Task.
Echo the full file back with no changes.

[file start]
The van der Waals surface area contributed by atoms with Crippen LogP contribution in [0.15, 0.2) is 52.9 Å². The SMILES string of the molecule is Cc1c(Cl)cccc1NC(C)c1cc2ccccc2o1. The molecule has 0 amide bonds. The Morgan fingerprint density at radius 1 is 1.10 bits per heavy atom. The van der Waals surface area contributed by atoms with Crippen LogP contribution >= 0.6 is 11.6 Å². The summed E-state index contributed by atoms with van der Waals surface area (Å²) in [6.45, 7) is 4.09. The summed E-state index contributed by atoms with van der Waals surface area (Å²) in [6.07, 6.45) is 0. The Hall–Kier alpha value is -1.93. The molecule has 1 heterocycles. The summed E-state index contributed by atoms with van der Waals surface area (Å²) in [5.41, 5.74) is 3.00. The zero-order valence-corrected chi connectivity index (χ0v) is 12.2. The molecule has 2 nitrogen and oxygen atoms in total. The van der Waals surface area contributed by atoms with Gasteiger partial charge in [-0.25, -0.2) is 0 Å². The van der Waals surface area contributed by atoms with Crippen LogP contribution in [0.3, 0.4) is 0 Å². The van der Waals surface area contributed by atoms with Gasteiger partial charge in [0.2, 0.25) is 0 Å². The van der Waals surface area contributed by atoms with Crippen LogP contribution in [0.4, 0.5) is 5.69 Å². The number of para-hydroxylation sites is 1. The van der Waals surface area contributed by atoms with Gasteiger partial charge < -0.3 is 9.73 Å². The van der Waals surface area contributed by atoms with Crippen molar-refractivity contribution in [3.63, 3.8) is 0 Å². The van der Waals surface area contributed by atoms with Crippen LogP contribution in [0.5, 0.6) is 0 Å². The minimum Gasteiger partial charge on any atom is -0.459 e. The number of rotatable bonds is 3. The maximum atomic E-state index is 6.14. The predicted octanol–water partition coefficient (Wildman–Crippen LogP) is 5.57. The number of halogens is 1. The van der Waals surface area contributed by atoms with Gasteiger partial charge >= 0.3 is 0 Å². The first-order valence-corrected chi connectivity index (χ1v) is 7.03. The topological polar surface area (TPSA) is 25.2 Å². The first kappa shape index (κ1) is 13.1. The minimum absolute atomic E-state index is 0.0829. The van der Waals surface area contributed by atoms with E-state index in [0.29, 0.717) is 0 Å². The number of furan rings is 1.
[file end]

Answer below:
The van der Waals surface area contributed by atoms with Crippen LogP contribution in [0.15, 0.2) is 52.9 Å². The SMILES string of the molecule is Cc1c(Cl)cccc1NC(C)c1cc2ccccc2o1. The molecule has 0 amide bonds. The Morgan fingerprint density at radius 1 is 1.10 bits per heavy atom. The van der Waals surface area contributed by atoms with Crippen LogP contribution >= 0.6 is 11.6 Å². The summed E-state index contributed by atoms with van der Waals surface area (Å²) in [6.45, 7) is 4.09. The summed E-state index contributed by atoms with van der Waals surface area (Å²) in [6.07, 6.45) is 0. The Hall–Kier alpha value is -1.93. The molecule has 1 heterocycles. The summed E-state index contributed by atoms with van der Waals surface area (Å²) in [5.41, 5.74) is 3.00. The zero-order valence-corrected chi connectivity index (χ0v) is 12.2. The molecule has 2 nitrogen and oxygen atoms in total. The van der Waals surface area contributed by atoms with Gasteiger partial charge in [-0.25, -0.2) is 0 Å². The van der Waals surface area contributed by atoms with Crippen LogP contribution in [0.3, 0.4) is 0 Å². The van der Waals surface area contributed by atoms with Gasteiger partial charge in [0.2, 0.25) is 0 Å². The van der Waals surface area contributed by atoms with Crippen LogP contribution in [0.4, 0.5) is 5.69 Å². The number of para-hydroxylation sites is 1. The van der Waals surface area contributed by atoms with Gasteiger partial charge < -0.3 is 9.73 Å². The van der Waals surface area contributed by atoms with Crippen molar-refractivity contribution in [3.63, 3.8) is 0 Å². The van der Waals surface area contributed by atoms with Crippen LogP contribution in [0.5, 0.6) is 0 Å². The minimum Gasteiger partial charge on any atom is -0.459 e. The number of rotatable bonds is 3. The maximum atomic E-state index is 6.14. The predicted octanol–water partition coefficient (Wildman–Crippen LogP) is 5.57. The number of halogens is 1. The van der Waals surface area contributed by atoms with Gasteiger partial charge >= 0.3 is 0 Å². The first-order valence-corrected chi connectivity index (χ1v) is 7.03. The topological polar surface area (TPSA) is 25.2 Å². The first kappa shape index (κ1) is 13.1. The minimum absolute atomic E-state index is 0.0829. The van der Waals surface area contributed by atoms with E-state index in [0.29, 0.717) is 0 Å². The number of furan rings is 1.